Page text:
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Air Force Professor Wants to Drill Cadets on Critical Race Theory

Racism and inequality are 'endemic' to American society, professor says

• July 7, 2021 1:50 pm

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Even as lawmakers consider bills to crack down on political indoctrination within the military, one Air Force Academy professor said future officers must be trained in critical race theory.

Associate professor of political science Lynne Chandler García championed the controversial ideology, which brands American society as inherently racist, in a Tuesday op-ed in the Washington Post. García said she uses concepts from the ideology in her classroom, as they help cadets "identify the structural racism and inequality that has been endemic in American society."

"The United States was founded on a duality: liberalism and equal rights on the one hand; inequality, inegalitarianism and second-class citizenship on the other," García said. "Racism was ingrained in the system from the beginning, and the military still struggles with these issues."

Rep. Chris Stewart (R., Utah), an Air Force veteran, told the Washington Free Beacon that the critical race theory promoted by García has "absolutely no place in our military."

"Our foreign adversaries, whether it be Russia or China, are getting stronger every day. The focus of our armed forces should be singular: Prepare to fight; prepare for the mission," Stewart said. "It's true that America is imperfect. It's also true that America is the greatest force for good in human history. Critical race theory is an inaccurate retelling of that history through the lens of wokeness."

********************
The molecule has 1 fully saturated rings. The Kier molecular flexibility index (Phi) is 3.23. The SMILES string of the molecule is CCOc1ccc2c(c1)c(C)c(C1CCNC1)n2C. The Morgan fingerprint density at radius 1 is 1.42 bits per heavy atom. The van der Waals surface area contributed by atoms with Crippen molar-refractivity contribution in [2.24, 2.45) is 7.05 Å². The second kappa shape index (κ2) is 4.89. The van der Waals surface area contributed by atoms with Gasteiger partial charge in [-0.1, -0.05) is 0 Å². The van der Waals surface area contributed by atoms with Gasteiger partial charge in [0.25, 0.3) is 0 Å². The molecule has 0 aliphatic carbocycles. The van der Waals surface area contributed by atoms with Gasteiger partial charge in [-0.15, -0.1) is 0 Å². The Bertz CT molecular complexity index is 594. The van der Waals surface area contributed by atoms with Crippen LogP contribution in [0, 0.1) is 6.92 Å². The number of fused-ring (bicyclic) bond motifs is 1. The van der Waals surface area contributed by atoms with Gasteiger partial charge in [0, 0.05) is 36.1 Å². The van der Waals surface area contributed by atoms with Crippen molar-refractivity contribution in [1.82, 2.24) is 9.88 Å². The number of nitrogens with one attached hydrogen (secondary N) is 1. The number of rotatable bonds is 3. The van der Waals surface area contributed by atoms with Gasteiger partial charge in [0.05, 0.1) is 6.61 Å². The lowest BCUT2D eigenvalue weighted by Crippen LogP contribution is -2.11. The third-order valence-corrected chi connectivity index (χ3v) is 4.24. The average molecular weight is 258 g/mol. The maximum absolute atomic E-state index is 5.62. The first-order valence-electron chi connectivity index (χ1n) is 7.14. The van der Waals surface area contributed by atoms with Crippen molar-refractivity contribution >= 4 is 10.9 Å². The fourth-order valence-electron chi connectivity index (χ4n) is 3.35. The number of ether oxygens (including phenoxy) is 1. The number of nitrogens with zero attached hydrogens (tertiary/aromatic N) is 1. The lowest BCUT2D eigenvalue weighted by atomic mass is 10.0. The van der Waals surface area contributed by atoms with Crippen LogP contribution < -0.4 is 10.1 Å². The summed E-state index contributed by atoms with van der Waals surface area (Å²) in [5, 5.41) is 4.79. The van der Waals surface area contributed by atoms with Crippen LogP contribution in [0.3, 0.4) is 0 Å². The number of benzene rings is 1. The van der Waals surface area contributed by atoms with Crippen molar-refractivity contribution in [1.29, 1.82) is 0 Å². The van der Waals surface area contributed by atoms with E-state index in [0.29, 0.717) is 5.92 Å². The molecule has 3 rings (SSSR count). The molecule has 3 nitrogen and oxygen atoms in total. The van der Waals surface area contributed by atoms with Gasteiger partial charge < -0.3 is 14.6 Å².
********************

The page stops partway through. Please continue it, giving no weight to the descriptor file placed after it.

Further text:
García has taught at the Air Force Academy, where she specializes in teaching American politics and foreign policy, for four years, according to her LinkedIn. García's use of critical race theory tracks closely with other reports of an increasingly "woke" environment at military service academies. In April, the Washington Free Beacon reported that both the Naval Academy and West Point employ concepts from critical race theory in diversity documents and issue readings from critical theorists such as Ibram X. Kendi.

Many lawmakers have hammered the use of the divisive concept in service academies and the military broadly. Critics say critical race theory undermines unit cohesion and distracts from the military's primary mission of defending the country. Sen. Tom Cotton (R., Ark.), an Army veteran, called critical race theory the "most corrosive" influence within the military. Rep. Mike Waltz (R., Fla.), a combat veteran and Green Beret, told the Free Beacon that García's comments are "dead wrong" and "fundamentally unacceptable" for the military.

"Critical race theory is labeling an entire class of people one way or another by the color of their skin and looking through that lens," Waltz said. "Once we put that uniform on, we should be doing everything we can to minimize those distinctions."